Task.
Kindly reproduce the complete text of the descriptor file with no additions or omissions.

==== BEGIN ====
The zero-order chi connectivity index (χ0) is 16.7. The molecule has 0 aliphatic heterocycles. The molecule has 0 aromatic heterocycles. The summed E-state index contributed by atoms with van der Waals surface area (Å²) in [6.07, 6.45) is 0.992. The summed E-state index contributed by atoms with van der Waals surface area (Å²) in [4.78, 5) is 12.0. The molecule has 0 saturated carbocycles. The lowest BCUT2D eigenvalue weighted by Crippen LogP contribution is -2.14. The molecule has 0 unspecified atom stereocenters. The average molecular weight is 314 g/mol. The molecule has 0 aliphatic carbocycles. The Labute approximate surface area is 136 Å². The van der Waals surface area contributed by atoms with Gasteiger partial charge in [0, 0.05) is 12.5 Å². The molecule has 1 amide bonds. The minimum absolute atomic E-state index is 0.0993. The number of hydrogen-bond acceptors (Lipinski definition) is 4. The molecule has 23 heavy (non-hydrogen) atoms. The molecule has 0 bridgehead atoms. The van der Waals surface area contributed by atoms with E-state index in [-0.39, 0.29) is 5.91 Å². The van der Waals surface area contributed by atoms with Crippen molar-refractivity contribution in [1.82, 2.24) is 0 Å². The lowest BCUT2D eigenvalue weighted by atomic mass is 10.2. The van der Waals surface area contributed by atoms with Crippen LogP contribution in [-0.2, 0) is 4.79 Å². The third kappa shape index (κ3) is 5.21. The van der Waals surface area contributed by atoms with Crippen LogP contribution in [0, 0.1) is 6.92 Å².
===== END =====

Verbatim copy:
The zero-order chi connectivity index (χ0) is 16.7. The molecule has 0 aliphatic heterocycles. The molecule has 0 aromatic heterocycles. The summed E-state index contributed by atoms with van der Waals surface area (Å²) in [6.07, 6.45) is 0.992. The summed E-state index contributed by atoms with van der Waals surface area (Å²) in [4.78, 5) is 12.0. The molecule has 0 saturated carbocycles. The lowest BCUT2D eigenvalue weighted by Crippen LogP contribution is -2.14. The molecule has 0 unspecified atom stereocenters. The average molecular weight is 314 g/mol. The molecule has 0 aliphatic carbocycles. The Labute approximate surface area is 136 Å². The van der Waals surface area contributed by atoms with Gasteiger partial charge in [0, 0.05) is 12.5 Å². The molecule has 1 amide bonds. The minimum absolute atomic E-state index is 0.0993. The number of hydrogen-bond acceptors (Lipinski definition) is 4. The molecule has 23 heavy (non-hydrogen) atoms. The molecule has 0 bridgehead atoms. The van der Waals surface area contributed by atoms with E-state index in [-0.39, 0.29) is 5.91 Å². The van der Waals surface area contributed by atoms with Crippen molar-refractivity contribution in [1.82, 2.24) is 0 Å². The lowest BCUT2D eigenvalue weighted by atomic mass is 10.2. The van der Waals surface area contributed by atoms with Crippen LogP contribution in [-0.2, 0) is 4.79 Å². The third kappa shape index (κ3) is 5.21. The van der Waals surface area contributed by atoms with Crippen LogP contribution in [0, 0.1) is 6.92 Å².